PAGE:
It's worth reading, although I personally don't agree 100% with everything that is said and have a few comments of my own.
Bella is plain, clumsy and prone to accidents, but having recently moved to rainy Forks she enjoys popularity as the new girl. She has no real friends -- none that she spends unforced time with. She has a shallow relationship with her father, Charlie, whom she “hates lying to” even though she does so frequently since, “for his own good”, he remains ignorant about vampires. While Edward is always telling Bella how selfless she is, she never does anything to support the theory. All she wants is for him to make her a vampire so that she can be breathless in his presence 24/7 for all eternity.In the unlikely event that any of my children came across mythical creatures and had to keep their existance a secret, even from me, "for my own good", or in this case, for their own good as well, this is not an idea that really bothers me. We find out later that keeping the secret from the humans is the only rule that vampires must abide by. Edward has broken this rule, and let Bella live even though she knows about him. The judgement by the ruling vampire family is either she be changed into a vampire or she dies. (And if Edward does not kill her or change her himself, the leading vampire will take care of the job for him. With the special abilities of their guard, there is no getting away from them, as we find out in later books.) By keeping the information from Charlie, she is protecting not only her vampire friends, but him from the same fate in the end.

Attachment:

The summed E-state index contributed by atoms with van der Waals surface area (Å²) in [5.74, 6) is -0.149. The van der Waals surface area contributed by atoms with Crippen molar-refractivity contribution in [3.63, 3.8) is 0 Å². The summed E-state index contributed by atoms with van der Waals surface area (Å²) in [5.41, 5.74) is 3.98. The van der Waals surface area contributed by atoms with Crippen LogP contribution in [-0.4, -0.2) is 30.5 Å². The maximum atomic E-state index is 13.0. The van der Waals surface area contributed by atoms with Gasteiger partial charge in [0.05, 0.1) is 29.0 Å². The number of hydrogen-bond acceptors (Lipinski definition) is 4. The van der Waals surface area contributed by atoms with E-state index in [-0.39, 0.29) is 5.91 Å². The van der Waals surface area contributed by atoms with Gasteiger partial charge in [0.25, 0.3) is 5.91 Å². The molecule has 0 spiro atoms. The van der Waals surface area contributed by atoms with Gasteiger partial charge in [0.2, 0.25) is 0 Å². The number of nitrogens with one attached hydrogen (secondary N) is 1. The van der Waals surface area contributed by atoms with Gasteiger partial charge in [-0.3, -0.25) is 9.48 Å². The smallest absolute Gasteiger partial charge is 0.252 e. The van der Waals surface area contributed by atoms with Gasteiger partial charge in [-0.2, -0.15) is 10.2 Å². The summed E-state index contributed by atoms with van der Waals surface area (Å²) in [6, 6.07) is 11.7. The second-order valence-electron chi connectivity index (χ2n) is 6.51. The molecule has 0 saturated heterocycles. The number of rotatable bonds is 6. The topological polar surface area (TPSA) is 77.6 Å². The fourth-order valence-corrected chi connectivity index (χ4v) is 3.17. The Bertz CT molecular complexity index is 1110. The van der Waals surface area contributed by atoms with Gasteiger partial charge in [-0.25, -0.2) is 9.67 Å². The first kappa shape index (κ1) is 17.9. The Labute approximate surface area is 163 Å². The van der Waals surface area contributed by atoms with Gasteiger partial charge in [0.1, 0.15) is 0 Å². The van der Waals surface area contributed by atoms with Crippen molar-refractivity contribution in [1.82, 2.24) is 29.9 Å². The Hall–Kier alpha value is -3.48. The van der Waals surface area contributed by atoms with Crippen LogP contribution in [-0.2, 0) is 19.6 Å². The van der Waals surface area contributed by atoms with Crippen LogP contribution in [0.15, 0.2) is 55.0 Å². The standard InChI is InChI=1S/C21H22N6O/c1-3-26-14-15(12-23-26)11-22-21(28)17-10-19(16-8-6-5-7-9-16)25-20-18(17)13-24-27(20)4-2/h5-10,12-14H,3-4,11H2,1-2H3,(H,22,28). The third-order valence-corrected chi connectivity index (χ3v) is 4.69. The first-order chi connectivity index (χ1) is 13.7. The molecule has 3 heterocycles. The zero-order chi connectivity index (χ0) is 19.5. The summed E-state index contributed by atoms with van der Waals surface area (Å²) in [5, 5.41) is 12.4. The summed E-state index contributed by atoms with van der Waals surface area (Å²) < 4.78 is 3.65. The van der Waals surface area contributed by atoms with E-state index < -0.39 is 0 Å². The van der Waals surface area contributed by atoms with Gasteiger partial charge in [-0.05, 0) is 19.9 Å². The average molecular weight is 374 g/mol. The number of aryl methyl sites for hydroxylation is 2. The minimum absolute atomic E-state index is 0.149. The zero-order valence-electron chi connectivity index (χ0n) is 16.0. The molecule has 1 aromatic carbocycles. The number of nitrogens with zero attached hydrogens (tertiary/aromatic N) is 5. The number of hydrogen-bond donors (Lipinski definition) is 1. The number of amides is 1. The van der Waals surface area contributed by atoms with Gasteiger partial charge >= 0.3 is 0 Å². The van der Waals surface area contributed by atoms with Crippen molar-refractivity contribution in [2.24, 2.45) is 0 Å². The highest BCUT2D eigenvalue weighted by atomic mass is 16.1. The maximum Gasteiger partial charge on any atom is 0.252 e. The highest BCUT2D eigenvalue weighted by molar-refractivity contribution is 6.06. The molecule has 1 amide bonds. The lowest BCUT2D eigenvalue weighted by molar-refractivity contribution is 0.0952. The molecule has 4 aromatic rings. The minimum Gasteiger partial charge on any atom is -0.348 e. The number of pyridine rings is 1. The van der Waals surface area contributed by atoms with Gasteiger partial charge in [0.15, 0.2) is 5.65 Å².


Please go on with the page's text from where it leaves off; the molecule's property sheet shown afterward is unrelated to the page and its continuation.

As a teenager, I did not necessarily tell my parents everything that was going around me. As an adult, I still do not tell my parents everything that goes on in my life. Bella is 17. In some cultures, that is already an adult. I highly doubt that Lucy, Edmund, Susan and Peter went about flaunting their adventures in Narnia either, for the simple reason that they'd have been put in a mental insitution. But then again, time stands still on earth while they are gone, so what do they have to explain, except for maybe a few missing or unintact clothes? Even then, that seems to be magically resolved as they are returned at the end through the wardrobe and emerge as young children again in the same clothes in which they had originally gone through years/minutes before.
That Bella has no real friends that she spends unforced time with is not something that really bothers me either. Except for Angela, most of the teenagers seem concerned with very superficial things, and Bella is not. She doesn't have much in common with any of them, and quite frankly, neither would I. At her age, I probably spent more time talking with my teachers than with my peers as well, for much the same reasons.
I do not remember Edward telling Bella how selfless she is so much as that she does not realize her own worth. He enjoys being with her because of who she is, because they share a lot of common interests, not just because of the whole "breathless" thing. She on the on the other hand regards herself as plain and uninteresting while he is beautiful and amazing.
No need to be beautiful, just hide behind a pretty name and you can still manage to attract the most perfect guy in existence -- it’s a teenage girl’s dream.Ummm, I think it was a little more than just having a pretty name that attracted the "most perfect" guy in existence. Also, I'm not so sure he's the most perfect guy. Give Jacob a course on Theology of the Body, and I probably personally would have preferred his type to an Edward type. But this is not my story, it's Bella's.